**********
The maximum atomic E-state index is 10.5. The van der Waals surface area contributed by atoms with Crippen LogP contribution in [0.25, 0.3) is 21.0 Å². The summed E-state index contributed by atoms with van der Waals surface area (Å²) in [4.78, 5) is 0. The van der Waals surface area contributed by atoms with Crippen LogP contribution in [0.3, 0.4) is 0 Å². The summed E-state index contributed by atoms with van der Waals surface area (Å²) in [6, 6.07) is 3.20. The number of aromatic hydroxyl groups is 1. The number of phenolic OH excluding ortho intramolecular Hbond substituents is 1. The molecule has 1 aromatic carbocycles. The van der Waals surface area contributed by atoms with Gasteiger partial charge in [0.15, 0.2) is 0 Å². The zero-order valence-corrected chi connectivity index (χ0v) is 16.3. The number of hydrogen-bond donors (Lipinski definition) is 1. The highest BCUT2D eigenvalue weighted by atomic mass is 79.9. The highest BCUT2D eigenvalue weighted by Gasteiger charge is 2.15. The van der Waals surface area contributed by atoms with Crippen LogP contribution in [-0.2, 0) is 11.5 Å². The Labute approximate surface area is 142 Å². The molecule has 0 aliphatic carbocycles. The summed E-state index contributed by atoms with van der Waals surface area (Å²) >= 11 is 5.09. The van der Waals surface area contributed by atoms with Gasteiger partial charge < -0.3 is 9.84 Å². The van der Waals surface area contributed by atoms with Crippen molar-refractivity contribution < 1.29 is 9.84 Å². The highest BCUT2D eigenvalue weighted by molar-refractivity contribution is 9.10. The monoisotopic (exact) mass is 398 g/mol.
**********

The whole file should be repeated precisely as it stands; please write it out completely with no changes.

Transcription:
The maximum atomic E-state index is 10.5. The van der Waals surface area contributed by atoms with Crippen LogP contribution in [0.25, 0.3) is 21.0 Å². The summed E-state index contributed by atoms with van der Waals surface area (Å²) in [4.78, 5) is 0. The van der Waals surface area contributed by atoms with Crippen LogP contribution in [0.3, 0.4) is 0 Å². The summed E-state index contributed by atoms with van der Waals surface area (Å²) in [6, 6.07) is 3.20. The number of aromatic hydroxyl groups is 1. The number of phenolic OH excluding ortho intramolecular Hbond substituents is 1. The molecule has 1 aromatic carbocycles. The van der Waals surface area contributed by atoms with Gasteiger partial charge in [0.15, 0.2) is 0 Å². The zero-order valence-corrected chi connectivity index (χ0v) is 16.3. The number of hydrogen-bond donors (Lipinski definition) is 1. The highest BCUT2D eigenvalue weighted by atomic mass is 79.9. The highest BCUT2D eigenvalue weighted by Gasteiger charge is 2.15. The van der Waals surface area contributed by atoms with Crippen LogP contribution in [-0.2, 0) is 11.5 Å². The Labute approximate surface area is 142 Å². The molecule has 0 aliphatic carbocycles. The summed E-state index contributed by atoms with van der Waals surface area (Å²) >= 11 is 5.09. The van der Waals surface area contributed by atoms with Gasteiger partial charge < -0.3 is 9.84 Å². The van der Waals surface area contributed by atoms with Crippen molar-refractivity contribution < 1.29 is 9.84 Å². The highest BCUT2D eigenvalue weighted by molar-refractivity contribution is 9.10. The monoisotopic (exact) mass is 398 g/mol.